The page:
What did those two men do? “They got up and returned at once to Jerusalem. There they found the eleven and those with them, assembled together and saying, “It is true! The Lord hasrisen and has appeared to Simon.” Then Cleopas and his friend told what had happened to them on the way, and how they recognized Jesus when he broke the bread.  

When he broke the bread. How pertinent was that?

Going back to where I started, the point that I’m trying to make this morning was that there was no deception. The idea that Jesus didn’t die isn’t realistic.  The Romans killed people on crosses all the time and they knew what they were doing.  Added to which, unlike the other two being crucified with him that day, Jesus had also been beaten to within an inch of his life only a short time beforehand.  The soldiers could see that he was dead, but in order to prove the fact to themselves and to the authorities, they pierced his side with a spear.  The gush of blood and water gave them the medical proof that they were looking for. 


The idea that his body was stolen is equally ridiculous. Jesus’ execution had been high profile, and the tomb was being closely guarded for exactly the reason that the authorities didn’t want any monkey business, or any false news. 


As for mass hallucination, well that idea doesn’t hold any water at all. 


And the point of all that is that what happened that first Easter had been forecast on numerous occasions throughout the Old Testament.  It was forecast by Jesus himself. And the historical evidence that it really happened, just as it was recorded in the New Testament, is irrefutable. 

But people look for all sorts of weird and wonderful excuses not to believe, because being a Christian in western society today is just too inconvenient.  Well, I’m sorry, but they need to wake up and smell the coffee. They just need to get real. There IS life after death, and we get to choose where we want to spend it, amazing though that might seem.


Talking of smelling coffee, sometimes I look at what’s going on in the world and I despair.  Then I think, “Oh well, it doesn’t affect me personally, YET.  Just enjoy life while you can.”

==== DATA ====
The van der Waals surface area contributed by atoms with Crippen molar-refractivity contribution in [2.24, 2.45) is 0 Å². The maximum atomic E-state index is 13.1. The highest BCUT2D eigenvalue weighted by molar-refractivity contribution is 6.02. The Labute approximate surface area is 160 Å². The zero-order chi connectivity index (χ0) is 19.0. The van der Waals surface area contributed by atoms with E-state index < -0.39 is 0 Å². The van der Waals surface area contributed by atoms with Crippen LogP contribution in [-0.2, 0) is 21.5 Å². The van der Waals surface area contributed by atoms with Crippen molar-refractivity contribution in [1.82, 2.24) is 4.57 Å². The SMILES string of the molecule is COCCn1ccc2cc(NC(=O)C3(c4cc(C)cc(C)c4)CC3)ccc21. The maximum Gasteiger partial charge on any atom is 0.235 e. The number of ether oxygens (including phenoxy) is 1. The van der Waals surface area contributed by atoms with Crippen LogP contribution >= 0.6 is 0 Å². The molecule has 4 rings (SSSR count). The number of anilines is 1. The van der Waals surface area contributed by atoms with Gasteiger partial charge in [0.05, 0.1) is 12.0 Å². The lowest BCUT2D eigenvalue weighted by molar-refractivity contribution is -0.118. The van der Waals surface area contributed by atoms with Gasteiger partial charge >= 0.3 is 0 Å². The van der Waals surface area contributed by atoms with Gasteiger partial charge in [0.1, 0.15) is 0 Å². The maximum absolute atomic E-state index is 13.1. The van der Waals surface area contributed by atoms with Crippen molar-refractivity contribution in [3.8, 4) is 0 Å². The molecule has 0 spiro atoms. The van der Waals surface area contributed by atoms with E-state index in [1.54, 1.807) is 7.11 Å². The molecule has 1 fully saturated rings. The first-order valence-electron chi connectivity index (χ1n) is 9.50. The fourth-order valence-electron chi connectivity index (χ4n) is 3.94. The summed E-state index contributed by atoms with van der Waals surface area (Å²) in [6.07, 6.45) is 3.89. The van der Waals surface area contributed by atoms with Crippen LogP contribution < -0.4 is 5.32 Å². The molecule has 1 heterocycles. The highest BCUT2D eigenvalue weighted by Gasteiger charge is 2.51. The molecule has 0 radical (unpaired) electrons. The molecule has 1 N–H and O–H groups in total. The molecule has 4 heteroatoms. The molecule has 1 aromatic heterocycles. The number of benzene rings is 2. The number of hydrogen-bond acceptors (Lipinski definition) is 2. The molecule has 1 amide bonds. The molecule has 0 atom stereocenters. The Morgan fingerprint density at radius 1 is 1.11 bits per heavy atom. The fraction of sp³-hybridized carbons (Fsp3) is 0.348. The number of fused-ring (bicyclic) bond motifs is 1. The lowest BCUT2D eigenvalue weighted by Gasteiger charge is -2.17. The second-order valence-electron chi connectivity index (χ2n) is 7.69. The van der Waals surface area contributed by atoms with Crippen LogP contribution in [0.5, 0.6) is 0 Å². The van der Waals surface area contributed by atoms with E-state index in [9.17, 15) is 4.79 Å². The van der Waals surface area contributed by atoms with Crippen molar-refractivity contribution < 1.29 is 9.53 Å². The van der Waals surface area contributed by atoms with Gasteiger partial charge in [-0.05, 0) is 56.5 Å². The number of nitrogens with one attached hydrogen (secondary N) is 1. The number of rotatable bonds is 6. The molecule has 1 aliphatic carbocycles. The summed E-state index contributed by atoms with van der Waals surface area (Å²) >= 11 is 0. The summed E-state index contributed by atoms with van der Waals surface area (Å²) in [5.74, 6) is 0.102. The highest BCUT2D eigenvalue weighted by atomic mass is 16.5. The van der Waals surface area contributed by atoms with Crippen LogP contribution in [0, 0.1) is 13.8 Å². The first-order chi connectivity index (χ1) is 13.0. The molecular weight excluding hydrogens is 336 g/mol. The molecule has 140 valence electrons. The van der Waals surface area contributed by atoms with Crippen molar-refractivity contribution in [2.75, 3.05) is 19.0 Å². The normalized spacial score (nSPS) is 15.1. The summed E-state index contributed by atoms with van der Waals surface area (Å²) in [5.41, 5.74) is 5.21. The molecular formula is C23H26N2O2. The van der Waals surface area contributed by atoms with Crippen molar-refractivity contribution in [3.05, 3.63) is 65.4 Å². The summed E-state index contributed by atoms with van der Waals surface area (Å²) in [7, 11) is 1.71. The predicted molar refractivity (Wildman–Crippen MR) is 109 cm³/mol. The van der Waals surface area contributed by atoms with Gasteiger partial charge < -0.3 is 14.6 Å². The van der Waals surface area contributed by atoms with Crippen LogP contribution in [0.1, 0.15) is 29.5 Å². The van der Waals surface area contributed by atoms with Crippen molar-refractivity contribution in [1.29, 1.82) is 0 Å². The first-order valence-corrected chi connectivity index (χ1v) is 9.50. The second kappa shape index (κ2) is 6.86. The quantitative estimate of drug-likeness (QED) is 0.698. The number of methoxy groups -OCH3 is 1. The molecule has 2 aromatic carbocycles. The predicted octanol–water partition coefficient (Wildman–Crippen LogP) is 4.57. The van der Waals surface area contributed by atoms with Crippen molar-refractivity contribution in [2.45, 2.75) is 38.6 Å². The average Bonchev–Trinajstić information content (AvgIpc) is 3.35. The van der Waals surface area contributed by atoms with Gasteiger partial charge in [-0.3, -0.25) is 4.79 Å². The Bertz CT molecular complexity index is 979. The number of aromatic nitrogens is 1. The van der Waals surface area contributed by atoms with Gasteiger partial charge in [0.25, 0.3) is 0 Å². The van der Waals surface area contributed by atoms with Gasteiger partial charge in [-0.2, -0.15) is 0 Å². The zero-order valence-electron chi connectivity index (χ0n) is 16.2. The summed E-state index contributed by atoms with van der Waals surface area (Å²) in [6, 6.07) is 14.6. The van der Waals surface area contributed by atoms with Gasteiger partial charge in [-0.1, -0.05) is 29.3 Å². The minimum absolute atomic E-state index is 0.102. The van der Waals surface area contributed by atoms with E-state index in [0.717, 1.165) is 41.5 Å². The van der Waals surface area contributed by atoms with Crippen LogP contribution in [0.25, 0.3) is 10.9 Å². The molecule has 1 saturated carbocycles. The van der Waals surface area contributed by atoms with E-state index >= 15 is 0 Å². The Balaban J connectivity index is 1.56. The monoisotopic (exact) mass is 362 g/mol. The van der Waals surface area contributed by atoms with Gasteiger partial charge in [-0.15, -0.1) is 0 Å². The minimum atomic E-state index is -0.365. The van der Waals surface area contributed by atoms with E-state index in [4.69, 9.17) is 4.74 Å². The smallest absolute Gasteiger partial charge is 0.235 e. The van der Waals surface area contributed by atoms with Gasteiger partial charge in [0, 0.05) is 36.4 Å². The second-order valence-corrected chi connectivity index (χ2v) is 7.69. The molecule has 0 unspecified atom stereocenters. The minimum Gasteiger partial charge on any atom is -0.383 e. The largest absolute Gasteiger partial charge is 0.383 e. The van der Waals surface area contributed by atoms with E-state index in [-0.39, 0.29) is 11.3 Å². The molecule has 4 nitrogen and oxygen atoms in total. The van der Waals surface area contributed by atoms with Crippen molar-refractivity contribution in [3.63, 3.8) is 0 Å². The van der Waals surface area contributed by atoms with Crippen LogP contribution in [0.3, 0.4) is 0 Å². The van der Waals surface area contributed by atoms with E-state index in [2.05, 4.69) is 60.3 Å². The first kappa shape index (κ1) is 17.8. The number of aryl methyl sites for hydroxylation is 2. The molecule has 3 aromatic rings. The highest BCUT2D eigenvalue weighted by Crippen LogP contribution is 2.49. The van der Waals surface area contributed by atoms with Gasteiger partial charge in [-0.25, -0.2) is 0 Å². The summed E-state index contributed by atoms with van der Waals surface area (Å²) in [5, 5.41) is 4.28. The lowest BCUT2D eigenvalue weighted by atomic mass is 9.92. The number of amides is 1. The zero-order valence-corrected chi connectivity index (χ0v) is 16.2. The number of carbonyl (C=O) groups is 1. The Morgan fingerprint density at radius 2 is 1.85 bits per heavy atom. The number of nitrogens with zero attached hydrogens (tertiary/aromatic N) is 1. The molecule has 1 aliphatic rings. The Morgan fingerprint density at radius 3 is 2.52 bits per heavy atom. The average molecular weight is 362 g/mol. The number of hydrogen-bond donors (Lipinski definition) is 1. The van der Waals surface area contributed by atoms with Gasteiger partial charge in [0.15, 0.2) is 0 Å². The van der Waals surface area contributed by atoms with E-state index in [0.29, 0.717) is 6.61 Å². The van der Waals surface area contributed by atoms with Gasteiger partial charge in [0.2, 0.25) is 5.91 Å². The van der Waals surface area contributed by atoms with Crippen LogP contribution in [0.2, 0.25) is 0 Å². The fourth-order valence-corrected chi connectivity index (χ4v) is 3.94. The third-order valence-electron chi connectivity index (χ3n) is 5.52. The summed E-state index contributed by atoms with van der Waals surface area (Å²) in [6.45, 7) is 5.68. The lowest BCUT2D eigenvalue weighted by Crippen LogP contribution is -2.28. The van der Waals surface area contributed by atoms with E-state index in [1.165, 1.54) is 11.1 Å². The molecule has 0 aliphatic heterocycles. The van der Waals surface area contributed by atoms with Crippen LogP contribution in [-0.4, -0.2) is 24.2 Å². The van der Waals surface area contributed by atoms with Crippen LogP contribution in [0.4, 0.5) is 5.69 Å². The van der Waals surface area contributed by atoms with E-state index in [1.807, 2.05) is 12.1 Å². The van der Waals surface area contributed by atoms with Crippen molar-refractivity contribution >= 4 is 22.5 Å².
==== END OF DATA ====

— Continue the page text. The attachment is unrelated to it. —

But what I should realise is that the world is not spinning out of control, even though all the evidence suggests that it might be.  God IS in control, and he did’nt send his Son into the world to condemn the world, but to save the world through him. I should remember that whoever believes in him is not condemned, but that it is whoever does not believe, those people that I was just talking about, they stand condemned already because they have not believed in the name of God’s one and only Son.  This is the verdict, this is adapted from John chapter 3, as I’m sure you realise, this is the verdict: light has come into the world, but strangely people love darkness instead of light, and it’s because their deeds are evil.  Everyone who does evil hates the light, and will not come into the light for fear that their deeds will be exposed.  But whoever lives by the truth comes into the light, so that it may be seen plainly that what they have done has been done in the sight of God.” (John 3:17-21)


That, my friends, is the good news of Easter, and it’s OUR job to share it. 


Let’s pray,  Jesus, we have an expression that the best things in life are free, and it’s true enough, but THE one single BEST thing ever is certainly free – your forgiveness for sins, past, present and future, your infinite mercy, your unmerited grace, freedom.  That’s what your resurrection signifies, proves, promises, provides. How can we ever thank you enough? Amen. 

PALM SUNDAY 2024 – 24/03/24. Readings Matthew 21:1-11 (The triumphal entry) & Matthew 26:36-46 (Gethsemane)

In Jesus day all Jewish males were obliged to go up to Jerusalem at least 3 times a year, for the three pilgrimage festivals. One of those was the sabbath prior to Passover, which, as you know, was when they celebrated God's deliverance from bondage in Egypt. It was called the ‘Great Sabbath’ and on that day Jerusalem would have been full to bursting with people, particularly men.

It’s interesting, though perhaps not surprising, that ALL FOUR gospels recount Jesus entering Jerusalem that day, on a donkey, to the wild acclamation of the crowds who laid clothes and palm leaves on the road ahead of him.  

Fascinating though the events of that first Palm Sunday are, I want to talk about something that happened four days later, on what we now call Maundy Thursday. 

On Palm Sunday last year, we went into some detail about what happened at the Last supper, we didn’t, however, talk about Peter.